Traumatic brain injuries are incredibly severe, and they can happen to anyone. Many traumatic brain injuries are caused by car accidents, slip and fall accidents, and workplace accidents. Treatments for traumatic brain injuries depends on several factors, including the location of the brain injury and the patient’s unique symptoms. The most common treatments for traumatic brain injuries include surgery, medications, and therapy.
1. Emergency Care
Patients who suffered a traumatic brain injury must receive emergency medical care as soon as possible. Typically, emergency care focuses on ensuring the patient has an adequate blood supply and enough oxygen. Doctors also focus on preventing further neck or head injuries. When patients have other severe injuries, such as deep lacerations and organ damage, surgeons will often operate as soon as possible.
In severe cases, surgeons will operate immediately to minimize bleeding and brain damage. Sometimes surgeons will remove clotted blood in the brain, resulting in a hematoma that puts too much pressure on brain tissue. Hematomas can damage brain tissue, as well. In other cases, surgeons will need to repair skull fractures. When someone’s head slams against a dashboard, the skull can fracture and leave dangerous shards of bone inside the patient’s brain. Sturgeons need to carefully remove all of the bone fragments to prevent further brain damage.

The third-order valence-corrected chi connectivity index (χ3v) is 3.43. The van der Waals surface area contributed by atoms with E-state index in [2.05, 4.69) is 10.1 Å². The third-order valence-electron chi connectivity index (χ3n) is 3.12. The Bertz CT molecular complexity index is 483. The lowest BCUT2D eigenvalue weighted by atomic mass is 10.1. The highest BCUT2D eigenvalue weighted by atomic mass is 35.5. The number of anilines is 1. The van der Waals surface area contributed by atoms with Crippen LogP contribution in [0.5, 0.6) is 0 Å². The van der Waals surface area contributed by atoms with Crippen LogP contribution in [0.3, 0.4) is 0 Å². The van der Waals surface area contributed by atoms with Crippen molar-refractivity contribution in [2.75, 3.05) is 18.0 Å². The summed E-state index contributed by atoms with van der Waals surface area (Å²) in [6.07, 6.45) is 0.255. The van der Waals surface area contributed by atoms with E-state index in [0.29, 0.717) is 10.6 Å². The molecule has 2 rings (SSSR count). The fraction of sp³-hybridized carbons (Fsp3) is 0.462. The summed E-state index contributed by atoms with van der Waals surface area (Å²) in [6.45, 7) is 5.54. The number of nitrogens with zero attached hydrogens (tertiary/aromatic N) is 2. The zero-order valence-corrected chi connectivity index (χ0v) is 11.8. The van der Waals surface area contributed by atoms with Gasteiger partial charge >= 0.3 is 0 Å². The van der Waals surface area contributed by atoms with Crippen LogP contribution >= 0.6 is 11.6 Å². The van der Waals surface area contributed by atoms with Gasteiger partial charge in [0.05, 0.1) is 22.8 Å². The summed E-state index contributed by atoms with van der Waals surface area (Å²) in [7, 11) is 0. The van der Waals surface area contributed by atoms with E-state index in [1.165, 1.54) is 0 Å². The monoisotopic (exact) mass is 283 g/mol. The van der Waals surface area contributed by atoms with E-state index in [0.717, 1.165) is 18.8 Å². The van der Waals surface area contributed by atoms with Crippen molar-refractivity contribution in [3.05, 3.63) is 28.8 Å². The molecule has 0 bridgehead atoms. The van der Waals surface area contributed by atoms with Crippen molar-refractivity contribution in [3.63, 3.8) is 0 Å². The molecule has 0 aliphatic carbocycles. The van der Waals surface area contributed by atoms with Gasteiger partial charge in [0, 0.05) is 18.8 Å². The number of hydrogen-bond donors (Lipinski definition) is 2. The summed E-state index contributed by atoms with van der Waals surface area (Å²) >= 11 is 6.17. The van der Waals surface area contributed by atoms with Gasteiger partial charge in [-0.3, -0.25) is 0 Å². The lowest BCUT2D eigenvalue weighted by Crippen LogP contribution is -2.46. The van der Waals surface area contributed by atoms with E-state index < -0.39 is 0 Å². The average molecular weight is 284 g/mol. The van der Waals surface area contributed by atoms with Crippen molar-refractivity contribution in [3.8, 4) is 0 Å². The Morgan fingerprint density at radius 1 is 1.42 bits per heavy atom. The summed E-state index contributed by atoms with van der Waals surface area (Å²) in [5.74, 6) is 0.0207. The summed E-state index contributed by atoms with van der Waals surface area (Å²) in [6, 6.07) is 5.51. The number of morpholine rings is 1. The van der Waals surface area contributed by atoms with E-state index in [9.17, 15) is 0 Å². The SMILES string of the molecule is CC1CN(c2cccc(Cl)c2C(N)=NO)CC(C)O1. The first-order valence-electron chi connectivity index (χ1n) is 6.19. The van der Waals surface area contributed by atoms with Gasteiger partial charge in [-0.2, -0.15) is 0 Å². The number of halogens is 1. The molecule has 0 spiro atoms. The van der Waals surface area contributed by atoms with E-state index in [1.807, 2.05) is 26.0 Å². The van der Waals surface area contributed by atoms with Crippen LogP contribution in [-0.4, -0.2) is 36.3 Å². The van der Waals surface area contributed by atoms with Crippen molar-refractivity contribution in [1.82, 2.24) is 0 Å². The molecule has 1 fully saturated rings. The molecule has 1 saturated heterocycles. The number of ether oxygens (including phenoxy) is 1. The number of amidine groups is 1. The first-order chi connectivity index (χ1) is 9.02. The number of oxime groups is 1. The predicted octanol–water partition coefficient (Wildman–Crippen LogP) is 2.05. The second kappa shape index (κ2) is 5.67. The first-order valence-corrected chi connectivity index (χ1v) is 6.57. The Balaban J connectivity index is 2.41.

In other cases, surgeons have a difficult time stopping brain hemorrhages. They may need to place a shunt to help the blood drain from the brain into the patient’s stomach. When a patient’s brain is swelling too quickly due to a buildup of cerebrospinal fluid, the surgeon may need to cut a hole in the patient’s skull to relieve pressure and prevent any other damage.
There are many different types of medications doctors used to treat patients with traumatic brain injuries. Doctors need to monitor any potential side effects of these medications carefully. They may give analgesics for pain management and relief, anti-anxiety medications, antipsychotics, and antidepressant symptoms. Sometimes doctors prescribe muscle relaxants when patients are suffering spasticity or muscle spasms due to their brain injuries. In other cases, doctors prescribe stimulants to help the patient increase his or her attention and awareness. When doctors fear blood clots in the brain, they may prescribe anticoagulants.
Therapy and rehabilitation are also important aspects of treating traumatic brain injuries. The treatment team may use occupational therapists, physiatrists, physical therapists, speech and language pathologists, social workers, and traumatic brain injury nurse specialists to help treat traumatic brain injuries. Recreational therapists can assist patients with learning how to engage in leisure activities and time management. Additionally, vocational counselors can help patients learn how to return to work after their traumatic brain injury.
Contact a Personal Injury Lawyer Today
If you suffered a traumatic brain injury caused by another party’s negligence, you might be entitled to compensation. Contact Griggs Injury Law to schedule your free consultation.